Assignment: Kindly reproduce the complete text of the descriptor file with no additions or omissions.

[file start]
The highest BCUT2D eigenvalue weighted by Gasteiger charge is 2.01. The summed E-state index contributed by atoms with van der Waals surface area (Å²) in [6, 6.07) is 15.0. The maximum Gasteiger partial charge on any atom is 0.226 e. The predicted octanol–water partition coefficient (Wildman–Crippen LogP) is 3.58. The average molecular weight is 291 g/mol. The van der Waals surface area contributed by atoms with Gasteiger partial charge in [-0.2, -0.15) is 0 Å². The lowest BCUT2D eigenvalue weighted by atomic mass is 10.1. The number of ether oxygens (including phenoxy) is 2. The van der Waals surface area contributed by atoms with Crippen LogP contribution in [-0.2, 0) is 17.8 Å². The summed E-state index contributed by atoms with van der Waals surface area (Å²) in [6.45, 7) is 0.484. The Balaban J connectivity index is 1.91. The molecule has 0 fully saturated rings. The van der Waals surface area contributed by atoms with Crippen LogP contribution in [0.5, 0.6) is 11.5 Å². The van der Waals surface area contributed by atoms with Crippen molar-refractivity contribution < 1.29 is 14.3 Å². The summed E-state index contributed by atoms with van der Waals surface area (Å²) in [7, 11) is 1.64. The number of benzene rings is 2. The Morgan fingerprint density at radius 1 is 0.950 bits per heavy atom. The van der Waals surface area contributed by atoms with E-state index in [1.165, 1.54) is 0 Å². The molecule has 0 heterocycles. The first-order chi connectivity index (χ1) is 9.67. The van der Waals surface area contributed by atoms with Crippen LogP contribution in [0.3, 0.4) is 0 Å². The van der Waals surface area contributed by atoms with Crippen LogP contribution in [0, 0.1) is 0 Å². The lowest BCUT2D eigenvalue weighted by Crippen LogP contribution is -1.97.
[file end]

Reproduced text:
The highest BCUT2D eigenvalue weighted by Gasteiger charge is 2.01. The summed E-state index contributed by atoms with van der Waals surface area (Å²) in [6, 6.07) is 15.0. The maximum Gasteiger partial charge on any atom is 0.226 e. The predicted octanol–water partition coefficient (Wildman–Crippen LogP) is 3.58. The average molecular weight is 291 g/mol. The van der Waals surface area contributed by atoms with Gasteiger partial charge in [-0.2, -0.15) is 0 Å². The lowest BCUT2D eigenvalue weighted by atomic mass is 10.1. The number of ether oxygens (including phenoxy) is 2. The van der Waals surface area contributed by atoms with Crippen LogP contribution in [-0.2, 0) is 17.8 Å². The summed E-state index contributed by atoms with van der Waals surface area (Å²) in [6.45, 7) is 0.484. The Balaban J connectivity index is 1.91. The molecule has 0 fully saturated rings. The van der Waals surface area contributed by atoms with Crippen LogP contribution in [0.5, 0.6) is 11.5 Å². The van der Waals surface area contributed by atoms with Crippen molar-refractivity contribution < 1.29 is 14.3 Å². The summed E-state index contributed by atoms with van der Waals surface area (Å²) in [7, 11) is 1.64. The number of benzene rings is 2. The Morgan fingerprint density at radius 1 is 0.950 bits per heavy atom. The van der Waals surface area contributed by atoms with E-state index in [1.165, 1.54) is 0 Å². The molecule has 0 heterocycles. The first-order chi connectivity index (χ1) is 9.67. The van der Waals surface area contributed by atoms with Crippen LogP contribution in [0.3, 0.4) is 0 Å². The van der Waals surface area contributed by atoms with Crippen LogP contribution in [0, 0.1) is 0 Å². The lowest BCUT2D eigenvalue weighted by Crippen LogP contribution is -1.97.